This book investigates the geometry of quaternion and octonion algebras. Following a comprehensive historical introduction, the book illuminates the special properties of 3- and 4-dimensional Euclidean spaces using quaternions, leading to enumerations of the corresponding finite groups of symmetries. The second half of the book discusses the less familiar octonion algebra, concentrating on its remarkable "triality symmetry" after an appropriate study of Moufang loops. The authors also describe the arithmetics of the quaternions and octonions. The book concludes with a new theory of octonion factorization. Topics covered include the geometry of complex numbers, quaternions and 3-dimensional groups, quaternions and 4-dimensional groups, Hurwitz integral quaternions, composition algebras, Moufang loops, octonions and 8-dimensional geometry, integral octonions, and the octonion projective plane.
Table of Contents
Preface, I The Complex Numbers, 1 Introduction, 1.1 The Algebra ℝ of Real Numbers, 1.2 Higher Dimensions, 1.3 The Orthogonal Groups, 1.4 The History of Quaternions and Octonions, 2 Complex Numbers and 2-Dimensional Geometry, 2.1 Rotations and Reflections, 2.2 Finite Subgroups of GO2 and SO2, 2.3 The Gaussian Integers, 2.4 The Kleinian Integers, 2.5 The 2-Dimensional Space Groups, II The Quaternions, 3 Quaternions and 3-Dimensional Groups, 3.1 The Quaternions and 3-Dimensional Rotations, 3.2 Some Spherical Geometry, 3.3 The Enumeration of Rotation Groups, 3.4 Discussion of the Groups, 3.5 The Finite Groups of Quaternions, 3.6 Chiral and Achiral,Diploid and Haploid, 3.7 The Projective or Elliptic Groups, 3.8 The Projective Groups Tell Us All, 3.9 Geometric Description of the Groups, Appendix: v → v̄qv Is a Simple Rotation, 4 Quaternions and 4-Dimensional Groups, 4.1 Introduction, 4.2 Two 2-to-1Maps, 4.3 Naming the Groups, 4.4 Coxeter’s Notations for the Polyhedral Groups, 4.5 Previous Enumerations, 4.6 A Note on Chirality, Appendix: Completeness of the Tables, 5 The Hurwitz Integral Quaternions, 5.1 The Hurwitz Integral Quaternions, 5.2 Primes and Unit, 5.3 Quaternionic Factorization of Ordinary Primes, 5.4 The Metacommutation Problem, 5.5 Factoring the Lipschitz Integers, III The Octonions, 6 The Composition Algebras, 6.1 TheMultiplication Laws, 6.2 The Conjugation Laws, 6.3 The Doubling Laws, 6.4 Completing Hurwitz’s Theorem, 6.5 Other Properties of the Algebras, 6.6 The Maps Lx,Rx,and Bx, 6.7 Coordinates for the Quaternions and Octonions, 6.8 Symmetries of the Octonions: Diassociativity, 6.9 The Algebras over Other Fields, 6.10 The 1-,2-,4-,and 8-Square Identities, 6.11 Higher Square Identities: Pfister Theory, Appendix: What Fixes a Quaternion Subalgebra?, 7 Moufang Loops, 7.1 Inverse Loops, 7.2 Isotopies, 7.3 Monotopies and Their Companions, 7.4 Different Forms of the Moufang Laws, 8 Octonions and 8-Dimensional Geometry, 8.1 Isotopies and SO8, 8.2 Orthogonal Isotopies and the Spin Group, 8.3 Triality, 8.4 Seven Rights Can Make a Left, 8.5 Other Multiplication Theorems, 8.6 Three 7-Dimensional Groups in an 8-Dimensional One, 8.7 On Companions, 9 The Octavian Integers O, 9.1 Defining Integrality, 9.2 Toward the Octavian Integers, 9.3 The E8 Lattice of Korkine,Zolotarev,and Gosset, 9.4 Division with Remainder,and Ideals, 9.5 Factorization in O8, 9.6 The Number of Prime Factorizations, 9.7 “Meta-Problems” for Octavian Factorization, 10 Automorphisms and Subrings of O, 10.1 The 240Octavian Units, 10.2 Two Kinds of Orthogonality, 10.3 The Automorphism Group of O, 10.4 The Octavian Unit Rings, 10.5 Stabilizing the Unit Subrings, Appendix: Proof of Theorem5, 11 Reading O Mod 2, 11.1 Why Read Mod 2?, 11.2 The E8 Lattice,Mod 2, 11.3 What Fixes (λ)?, 11.4 The Remaining Subrings Modulo 2, 12 The Octonion Projective Plane OP2, 12.1 The Exceptional Lie Groups and Freudenthal’s “Magic Square”, 12.2 The Octonion Projective Plane, 12.3 Coordinates for OP2, Bibliography, Index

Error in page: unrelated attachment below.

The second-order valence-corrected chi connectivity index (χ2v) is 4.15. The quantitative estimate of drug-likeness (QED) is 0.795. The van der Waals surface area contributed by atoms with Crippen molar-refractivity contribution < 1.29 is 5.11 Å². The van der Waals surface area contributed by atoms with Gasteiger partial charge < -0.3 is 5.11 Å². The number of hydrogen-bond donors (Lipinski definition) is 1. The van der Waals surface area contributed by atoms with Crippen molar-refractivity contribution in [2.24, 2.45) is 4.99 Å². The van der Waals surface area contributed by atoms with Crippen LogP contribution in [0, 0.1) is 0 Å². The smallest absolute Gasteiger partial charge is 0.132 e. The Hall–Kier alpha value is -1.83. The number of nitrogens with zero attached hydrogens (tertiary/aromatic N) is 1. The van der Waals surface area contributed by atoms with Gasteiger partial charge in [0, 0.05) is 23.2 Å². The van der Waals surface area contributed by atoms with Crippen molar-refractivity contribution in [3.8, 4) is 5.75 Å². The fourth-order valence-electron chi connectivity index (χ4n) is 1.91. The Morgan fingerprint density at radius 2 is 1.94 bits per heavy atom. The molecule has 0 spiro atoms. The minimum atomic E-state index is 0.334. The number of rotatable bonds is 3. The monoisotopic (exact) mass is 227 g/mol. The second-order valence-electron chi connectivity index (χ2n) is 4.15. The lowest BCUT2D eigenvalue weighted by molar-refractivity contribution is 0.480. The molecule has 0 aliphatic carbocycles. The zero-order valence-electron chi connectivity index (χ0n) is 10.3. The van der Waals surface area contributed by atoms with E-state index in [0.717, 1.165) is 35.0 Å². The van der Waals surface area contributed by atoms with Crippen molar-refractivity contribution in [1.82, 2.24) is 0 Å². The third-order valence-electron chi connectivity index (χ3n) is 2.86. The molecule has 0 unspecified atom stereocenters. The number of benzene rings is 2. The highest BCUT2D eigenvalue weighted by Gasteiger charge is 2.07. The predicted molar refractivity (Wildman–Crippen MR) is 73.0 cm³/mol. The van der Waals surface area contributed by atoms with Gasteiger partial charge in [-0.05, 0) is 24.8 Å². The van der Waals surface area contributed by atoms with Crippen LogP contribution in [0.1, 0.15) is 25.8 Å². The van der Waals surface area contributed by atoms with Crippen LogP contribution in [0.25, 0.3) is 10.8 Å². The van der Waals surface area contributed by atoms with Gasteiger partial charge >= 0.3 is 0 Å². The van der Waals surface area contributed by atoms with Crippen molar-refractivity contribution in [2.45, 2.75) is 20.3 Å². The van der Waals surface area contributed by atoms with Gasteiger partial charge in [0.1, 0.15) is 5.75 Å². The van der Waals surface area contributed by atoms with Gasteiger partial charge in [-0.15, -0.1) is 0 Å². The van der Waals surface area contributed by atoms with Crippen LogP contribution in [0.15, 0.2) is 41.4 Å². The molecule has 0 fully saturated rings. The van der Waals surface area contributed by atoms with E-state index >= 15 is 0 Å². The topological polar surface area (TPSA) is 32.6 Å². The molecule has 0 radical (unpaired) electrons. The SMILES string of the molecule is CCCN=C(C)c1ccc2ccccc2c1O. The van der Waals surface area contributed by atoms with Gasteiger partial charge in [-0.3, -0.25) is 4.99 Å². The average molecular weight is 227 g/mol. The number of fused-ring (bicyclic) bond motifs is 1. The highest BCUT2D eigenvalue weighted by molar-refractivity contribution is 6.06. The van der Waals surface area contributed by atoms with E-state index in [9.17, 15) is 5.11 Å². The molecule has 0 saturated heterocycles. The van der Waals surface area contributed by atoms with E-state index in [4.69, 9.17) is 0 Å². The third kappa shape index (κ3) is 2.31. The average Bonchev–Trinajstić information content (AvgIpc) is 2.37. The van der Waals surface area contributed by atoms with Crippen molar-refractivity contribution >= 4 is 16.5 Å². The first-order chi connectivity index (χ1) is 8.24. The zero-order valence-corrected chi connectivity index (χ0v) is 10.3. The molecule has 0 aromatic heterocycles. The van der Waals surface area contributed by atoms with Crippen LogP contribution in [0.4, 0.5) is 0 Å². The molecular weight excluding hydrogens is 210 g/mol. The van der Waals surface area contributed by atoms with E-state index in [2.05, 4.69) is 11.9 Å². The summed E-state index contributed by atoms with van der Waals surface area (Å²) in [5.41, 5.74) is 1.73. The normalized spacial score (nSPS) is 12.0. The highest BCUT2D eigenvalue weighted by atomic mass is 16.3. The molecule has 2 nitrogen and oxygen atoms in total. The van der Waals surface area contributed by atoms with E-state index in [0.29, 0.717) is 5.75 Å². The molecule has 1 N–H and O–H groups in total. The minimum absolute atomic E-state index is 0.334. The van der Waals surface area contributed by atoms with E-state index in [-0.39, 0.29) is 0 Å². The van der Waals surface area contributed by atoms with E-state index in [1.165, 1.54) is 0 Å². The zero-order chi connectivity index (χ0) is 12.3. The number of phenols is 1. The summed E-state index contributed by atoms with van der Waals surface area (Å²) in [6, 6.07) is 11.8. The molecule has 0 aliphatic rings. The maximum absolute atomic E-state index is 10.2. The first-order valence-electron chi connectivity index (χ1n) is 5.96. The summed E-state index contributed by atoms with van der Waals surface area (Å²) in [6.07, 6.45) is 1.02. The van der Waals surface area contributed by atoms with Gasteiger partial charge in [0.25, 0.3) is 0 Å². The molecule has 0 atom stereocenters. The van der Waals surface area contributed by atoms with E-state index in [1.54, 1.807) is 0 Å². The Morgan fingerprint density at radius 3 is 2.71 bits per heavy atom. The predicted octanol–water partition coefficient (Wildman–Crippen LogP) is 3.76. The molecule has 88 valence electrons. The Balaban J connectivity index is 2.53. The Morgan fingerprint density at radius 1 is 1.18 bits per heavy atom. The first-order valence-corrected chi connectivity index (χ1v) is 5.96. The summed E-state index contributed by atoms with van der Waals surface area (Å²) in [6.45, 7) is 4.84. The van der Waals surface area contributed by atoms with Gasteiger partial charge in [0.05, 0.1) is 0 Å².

John H. Conway, Derek A. Smith
"Conway and Smith’s book is a wonderful introduction to the normed division algebras … They develop these number systems from scratch, explore their connections to geometry, and even study number theory in quaternionic and octonionic versions of the integers. … a lucid and elegant introduction. … remarkably self-contained. It assumes no knowledge of number theory, string theory, Lie theory, or lower-case Gothic letters."
—John C. Baez, Bulletin of the American Mathematical Society, January 2005
"A resonant spike above background noise in one parameter as another parameter is varied is a frequent indicator…"
—Geoffrey Dixon, Mathematical Intelligencer, May 2004
"Those readers who are fascinated by the links between geometry and groups will find that this book gives them new insights."
—Hugh Williams, The Mathematical Gazette, July 2004
"This is a beautiful and fascinating book on the geometry and arithmetic of the quaternion algebra and the octonion algebra. … most intriguing to read: it is an excellent exposition of very attractive topics, and it contains several new and significant results."
—Theo Grundhöfer, Mathematical Reviews, 2003